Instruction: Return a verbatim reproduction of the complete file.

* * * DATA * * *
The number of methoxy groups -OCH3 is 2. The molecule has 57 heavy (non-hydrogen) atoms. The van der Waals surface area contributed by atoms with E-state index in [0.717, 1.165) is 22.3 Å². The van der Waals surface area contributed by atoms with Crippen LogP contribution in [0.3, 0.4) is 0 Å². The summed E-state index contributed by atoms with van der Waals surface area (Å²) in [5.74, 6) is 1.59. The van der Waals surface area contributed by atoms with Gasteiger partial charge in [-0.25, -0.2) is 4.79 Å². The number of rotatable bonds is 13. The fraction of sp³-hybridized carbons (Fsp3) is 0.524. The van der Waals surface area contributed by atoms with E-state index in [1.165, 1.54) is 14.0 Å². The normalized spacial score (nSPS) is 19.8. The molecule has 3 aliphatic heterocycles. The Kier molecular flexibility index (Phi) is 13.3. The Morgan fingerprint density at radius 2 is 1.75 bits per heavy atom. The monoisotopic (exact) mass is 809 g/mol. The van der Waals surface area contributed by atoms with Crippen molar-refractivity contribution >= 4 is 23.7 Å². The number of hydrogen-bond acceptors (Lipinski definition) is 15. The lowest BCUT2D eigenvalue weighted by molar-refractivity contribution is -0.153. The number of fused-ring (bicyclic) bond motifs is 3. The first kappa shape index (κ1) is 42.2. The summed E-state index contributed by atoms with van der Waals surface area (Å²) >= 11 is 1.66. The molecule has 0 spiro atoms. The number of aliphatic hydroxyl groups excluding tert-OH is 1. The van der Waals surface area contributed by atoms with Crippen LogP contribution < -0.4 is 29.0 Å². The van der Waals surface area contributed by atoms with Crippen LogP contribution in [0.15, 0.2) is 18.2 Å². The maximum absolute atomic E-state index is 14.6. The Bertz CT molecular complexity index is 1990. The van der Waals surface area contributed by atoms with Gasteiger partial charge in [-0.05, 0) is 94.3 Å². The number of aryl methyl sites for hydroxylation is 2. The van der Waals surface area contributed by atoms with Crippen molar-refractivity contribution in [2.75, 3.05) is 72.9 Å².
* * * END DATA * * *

The number of methoxy groups -OCH3 is 2. The molecule has 57 heavy (non-hydrogen) atoms. The van der Waals surface area contributed by atoms with E-state index in [0.717, 1.165) is 22.3 Å². The van der Waals surface area contributed by atoms with Crippen LogP contribution in [0.3, 0.4) is 0 Å². The summed E-state index contributed by atoms with van der Waals surface area (Å²) in [5.74, 6) is 1.59. The van der Waals surface area contributed by atoms with Gasteiger partial charge in [-0.25, -0.2) is 4.79 Å². The number of rotatable bonds is 13. The fraction of sp³-hybridized carbons (Fsp3) is 0.524. The van der Waals surface area contributed by atoms with E-state index in [1.165, 1.54) is 14.0 Å². The normalized spacial score (nSPS) is 19.8. The molecule has 3 aliphatic heterocycles. The Kier molecular flexibility index (Phi) is 13.3. The Morgan fingerprint density at radius 2 is 1.75 bits per heavy atom. The monoisotopic (exact) mass is 809 g/mol. The van der Waals surface area contributed by atoms with Crippen molar-refractivity contribution >= 4 is 23.7 Å². The number of hydrogen-bond acceptors (Lipinski definition) is 15. The lowest BCUT2D eigenvalue weighted by molar-refractivity contribution is -0.153. The number of fused-ring (bicyclic) bond motifs is 3. The first kappa shape index (κ1) is 42.2. The summed E-state index contributed by atoms with van der Waals surface area (Å²) >= 11 is 1.66. The molecule has 0 spiro atoms. The number of aliphatic hydroxyl groups excluding tert-OH is 1. The van der Waals surface area contributed by atoms with Crippen LogP contribution < -0.4 is 29.0 Å². The van der Waals surface area contributed by atoms with Crippen LogP contribution in [0.15, 0.2) is 18.2 Å². The maximum absolute atomic E-state index is 14.6. The Bertz CT molecular complexity index is 1990. The van der Waals surface area contributed by atoms with Gasteiger partial charge in [-0.05, 0) is 94.3 Å². The number of aryl methyl sites for hydroxylation is 2. The van der Waals surface area contributed by atoms with Crippen molar-refractivity contribution in [2.75, 3.05) is 72.9 Å².